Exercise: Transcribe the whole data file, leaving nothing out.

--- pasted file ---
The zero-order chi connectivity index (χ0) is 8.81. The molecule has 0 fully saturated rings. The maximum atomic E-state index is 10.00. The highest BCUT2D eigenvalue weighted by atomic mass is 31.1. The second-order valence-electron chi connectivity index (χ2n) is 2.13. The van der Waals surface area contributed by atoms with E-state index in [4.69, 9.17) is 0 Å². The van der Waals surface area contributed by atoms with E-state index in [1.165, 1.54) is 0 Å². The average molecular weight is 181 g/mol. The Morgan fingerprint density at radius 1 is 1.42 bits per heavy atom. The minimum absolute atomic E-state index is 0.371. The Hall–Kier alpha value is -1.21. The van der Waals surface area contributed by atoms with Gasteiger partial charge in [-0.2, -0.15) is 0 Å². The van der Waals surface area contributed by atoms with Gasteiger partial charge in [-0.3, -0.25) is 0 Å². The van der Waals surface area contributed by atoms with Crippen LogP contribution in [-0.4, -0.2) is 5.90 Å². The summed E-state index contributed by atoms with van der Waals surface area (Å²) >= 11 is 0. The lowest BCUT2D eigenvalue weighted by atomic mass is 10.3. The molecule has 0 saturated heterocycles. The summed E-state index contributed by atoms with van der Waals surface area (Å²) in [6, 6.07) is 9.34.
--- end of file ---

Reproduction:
The zero-order chi connectivity index (χ0) is 8.81. The molecule has 0 fully saturated rings. The maximum atomic E-state index is 10.00. The highest BCUT2D eigenvalue weighted by atomic mass is 31.1. The second-order valence-electron chi connectivity index (χ2n) is 2.13. The van der Waals surface area contributed by atoms with E-state index in [4.69, 9.17) is 0 Å². The van der Waals surface area contributed by atoms with E-state index in [1.165, 1.54) is 0 Å². The average molecular weight is 181 g/mol. The Morgan fingerprint density at radius 1 is 1.42 bits per heavy atom. The minimum absolute atomic E-state index is 0.371. The Hall–Kier alpha value is -1.21. The van der Waals surface area contributed by atoms with Gasteiger partial charge in [-0.2, -0.15) is 0 Å². The van der Waals surface area contributed by atoms with Gasteiger partial charge in [-0.3, -0.25) is 0 Å². The van der Waals surface area contributed by atoms with Crippen LogP contribution in [-0.4, -0.2) is 5.90 Å². The summed E-state index contributed by atoms with van der Waals surface area (Å²) >= 11 is 0. The lowest BCUT2D eigenvalue weighted by atomic mass is 10.3. The molecule has 0 saturated heterocycles. The summed E-state index contributed by atoms with van der Waals surface area (Å²) in [6, 6.07) is 9.34.